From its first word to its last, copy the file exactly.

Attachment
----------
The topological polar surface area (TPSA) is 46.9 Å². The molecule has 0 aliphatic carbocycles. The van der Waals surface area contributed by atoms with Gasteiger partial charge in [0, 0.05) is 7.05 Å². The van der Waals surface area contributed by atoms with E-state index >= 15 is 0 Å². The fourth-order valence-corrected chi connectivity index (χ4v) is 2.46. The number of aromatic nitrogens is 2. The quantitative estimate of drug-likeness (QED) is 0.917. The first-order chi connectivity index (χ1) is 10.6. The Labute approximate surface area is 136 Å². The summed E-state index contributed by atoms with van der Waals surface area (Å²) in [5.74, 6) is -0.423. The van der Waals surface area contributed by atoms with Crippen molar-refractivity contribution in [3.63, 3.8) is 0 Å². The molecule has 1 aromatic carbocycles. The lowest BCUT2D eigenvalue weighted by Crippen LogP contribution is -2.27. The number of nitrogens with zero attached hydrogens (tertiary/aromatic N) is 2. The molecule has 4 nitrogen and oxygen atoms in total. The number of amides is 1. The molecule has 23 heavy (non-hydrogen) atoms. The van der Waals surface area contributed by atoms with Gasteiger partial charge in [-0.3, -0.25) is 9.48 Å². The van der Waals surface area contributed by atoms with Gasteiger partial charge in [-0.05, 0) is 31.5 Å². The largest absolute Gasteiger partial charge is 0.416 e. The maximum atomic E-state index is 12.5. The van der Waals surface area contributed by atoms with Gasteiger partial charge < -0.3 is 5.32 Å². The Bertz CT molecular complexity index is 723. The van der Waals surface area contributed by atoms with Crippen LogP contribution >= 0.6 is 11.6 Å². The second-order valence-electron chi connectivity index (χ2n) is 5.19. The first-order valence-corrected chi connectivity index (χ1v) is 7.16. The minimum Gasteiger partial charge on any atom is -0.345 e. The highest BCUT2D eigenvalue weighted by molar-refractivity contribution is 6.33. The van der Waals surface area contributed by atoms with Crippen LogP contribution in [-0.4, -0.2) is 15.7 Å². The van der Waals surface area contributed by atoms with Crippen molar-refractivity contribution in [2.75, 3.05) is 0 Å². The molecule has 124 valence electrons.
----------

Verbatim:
The topological polar surface area (TPSA) is 46.9 Å². The molecule has 0 aliphatic carbocycles. The van der Waals surface area contributed by atoms with Gasteiger partial charge in [0, 0.05) is 7.05 Å². The van der Waals surface area contributed by atoms with E-state index >= 15 is 0 Å². The fourth-order valence-corrected chi connectivity index (χ4v) is 2.46. The number of aromatic nitrogens is 2. The quantitative estimate of drug-likeness (QED) is 0.917. The first-order chi connectivity index (χ1) is 10.6. The Labute approximate surface area is 136 Å². The summed E-state index contributed by atoms with van der Waals surface area (Å²) in [5.74, 6) is -0.423. The van der Waals surface area contributed by atoms with Crippen molar-refractivity contribution in [3.63, 3.8) is 0 Å². The molecule has 1 aromatic carbocycles. The lowest BCUT2D eigenvalue weighted by Crippen LogP contribution is -2.27. The number of nitrogens with zero attached hydrogens (tertiary/aromatic N) is 2. The molecule has 4 nitrogen and oxygen atoms in total. The number of amides is 1. The molecule has 23 heavy (non-hydrogen) atoms. The van der Waals surface area contributed by atoms with Gasteiger partial charge in [-0.3, -0.25) is 9.48 Å². The van der Waals surface area contributed by atoms with Gasteiger partial charge in [-0.05, 0) is 31.5 Å². The largest absolute Gasteiger partial charge is 0.416 e. The maximum atomic E-state index is 12.5. The van der Waals surface area contributed by atoms with Gasteiger partial charge < -0.3 is 5.32 Å². The Bertz CT molecular complexity index is 723. The van der Waals surface area contributed by atoms with Crippen LogP contribution >= 0.6 is 11.6 Å². The second-order valence-electron chi connectivity index (χ2n) is 5.19. The first-order valence-corrected chi connectivity index (χ1v) is 7.16. The minimum Gasteiger partial charge on any atom is -0.345 e. The highest BCUT2D eigenvalue weighted by molar-refractivity contribution is 6.33. The van der Waals surface area contributed by atoms with Crippen LogP contribution in [-0.4, -0.2) is 15.7 Å². The van der Waals surface area contributed by atoms with Crippen molar-refractivity contribution in [2.75, 3.05) is 0 Å². The molecule has 124 valence electrons.